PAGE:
Robin Thicke's creepy new video isn't romantic—it's harassment
BY EMILY ALFORD
Last week, R&B singer and walking cultural lightning rod Robin Thicke unleashed “Get Her Back” onto the Internet. Thicke has been marketing the video and his new album, Paula, as a confessional of sorts, one long love song to win back his wife, actress Paula Patton, who announced their split in February.
If you haven’t seen the video, it’s an odd juxtaposition of a weeping, bloody Thicke, presumably physically wounded from the emotional pain of losing his wife and a series of text messages that recreate the demise of his marriage. The texts say things like “I hate myself” and “You embarrass me,” while Thicke wipes tears from his face and croons about modifying his behavior to win his estranged wife’s affections.
Oh, and in between shots of Thicke crying are cutaways to a naked woman writhing in a pool of water. Occasionally, the woman’s manicured hands reach around Thicke’s body to massage his bare chest. At one point the words “You drink too much” hover near the woman’s exposed ass.
Just last summer, there was an uproar over the use of gratuitous nudity in Thicke’s hit “Blurred Lines,” a video in which naked models danced around fully clothed men while Thicke crooned “I know you want it” into the camera. This summer gives us yet another Thicke video where a inexplicably naked woman caresses herself with absolutely no context, but this time, Thicke is also naked; while “Blurred Lines” could have been viewed as titillating, “Get Her Back” is weird. And kind of threatening.
The video suggests Thicke’s recent success and sexual image (from dry humping Miley Cyrus at the VMAs to groping a woman in an Instagram photo) led to the demise of Thicke’s nine-year marriage—as text messages read “We had everything” and “I don’t even know who you are.” The same could be said for the naked model in the video. Who is she? Why is she there? Is it impossible for this man to make a video that doesn’t require a woman to take off her clothes?
There’s an argument to be made that Thicke’s nudity (like Miley Cyrus’s in “Wrecking Ball”) could be a metaphor for raw emotional honesty, but the woman’s nudity seems to simply be a testament to Thicke’s virility even as he makes himself emotionally vulnerable. Imagine if “Wrecking Ball” had also included a naked man gyrating in heaps of construction rubble. What would have been the point?
And where is the uproar over the unnecessary sexuality in Thicke’s video? The Internet collectively clutched its pearls in alarm when Miley Cyrus took off her clothes and swung on that wrecking ball last year, but the shots were no more graphic than the nude shots of the model in Thicke’s video or the close-up of his own bare chest.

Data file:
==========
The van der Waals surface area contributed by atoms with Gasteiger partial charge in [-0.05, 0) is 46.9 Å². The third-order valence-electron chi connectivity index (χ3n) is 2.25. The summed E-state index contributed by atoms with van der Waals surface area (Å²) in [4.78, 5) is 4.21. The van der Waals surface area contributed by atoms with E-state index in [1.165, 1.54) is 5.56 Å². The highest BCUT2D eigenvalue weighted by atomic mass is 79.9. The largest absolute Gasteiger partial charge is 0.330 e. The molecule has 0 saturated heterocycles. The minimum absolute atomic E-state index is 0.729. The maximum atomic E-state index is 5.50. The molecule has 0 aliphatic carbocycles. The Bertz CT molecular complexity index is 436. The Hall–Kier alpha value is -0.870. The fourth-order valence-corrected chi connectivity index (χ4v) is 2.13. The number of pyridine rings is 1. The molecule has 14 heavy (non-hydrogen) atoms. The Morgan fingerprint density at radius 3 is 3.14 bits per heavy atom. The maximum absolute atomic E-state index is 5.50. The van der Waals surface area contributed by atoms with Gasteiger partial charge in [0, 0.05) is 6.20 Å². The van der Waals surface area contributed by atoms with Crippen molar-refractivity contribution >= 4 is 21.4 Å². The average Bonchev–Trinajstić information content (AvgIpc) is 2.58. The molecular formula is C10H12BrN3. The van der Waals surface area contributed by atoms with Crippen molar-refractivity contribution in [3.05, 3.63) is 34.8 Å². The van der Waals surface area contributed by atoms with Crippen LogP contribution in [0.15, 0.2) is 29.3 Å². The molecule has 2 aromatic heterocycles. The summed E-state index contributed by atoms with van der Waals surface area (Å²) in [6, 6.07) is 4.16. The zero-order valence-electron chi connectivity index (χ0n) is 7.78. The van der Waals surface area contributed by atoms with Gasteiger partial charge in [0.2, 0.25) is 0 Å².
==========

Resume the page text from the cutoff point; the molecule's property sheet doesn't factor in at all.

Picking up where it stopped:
Is nudity only outrageous if the woman has some measure of control over the direction of the video? In Miley’s case, she must have sat in countless preproduction meetings and decided that the nudity in the video matched the message of the song. It was her choice to disrobe, but a video would have been made either way.
The model in Thicke’s video had no such choice. She could either get naked and get paid, or keep her clothes on and go home. This video would have been made either way. So are we less indignant because the naked model is essentially Thicke’s employee?
But the biggest problem in the video is its insistence on sexualizing Thicke’s ex-wife, who wants no part of this album or even Thicke’s attempts to win her back. There’s a reason they had to hire a stand-in for Patton—the woman is going through a divorce and wants her privacy, which Thicke seems unwilling to give.
Throughout “Get Her Back,” Thicke faces the camera head on, wearing a contrite expression except for the shot of the model rubbing his chest, but cutaways to the model focus on various parts of her naked body. If the model is meant to be a stand-in for Patton, then what’s the message? That her grief at the end of her nearly decade long marriage is less important than her ass?
The video is tantamount to harassment when you take into consideration the fact that Patton, unlike Thicke, has remained mum about the breakup since her publicist announced it in February. Why, when his estranged wife clearly wants privacy, would Robin Thicke release a video airing dirty laundry while a naked proxy caresses the husband Patton wants to be away from?
The tender, sexual moments in the video presuppose the idea that Thicke’s public plea will be successful, that he’ll “get her back,” and in the process he’ll publicly hound her no matter what her wishes may be.
Even the final “This is just the beginning” message is menacing when coupled with the fact that Patton did not ask for any of this. If the other messages in the video are to be believed, Thicke’s estranged wife has made it clear that she’s not ready to forgive and forget.
Paula seems like an ill-conceived attempt to force a reconciliation against Patton’s will by a husband who seems tone deaf to his wife’s desires. The whole thing might be sad if it weren’t so creepy.
Emily Alford is a Brooklyn-based freelance writer. Her work has also appeared in xoJane. For fun, she runs Bathshebas.net, which is like The Onion, if The Onion was angrier and feministier.
Photo via Robin Thicke/VEVO
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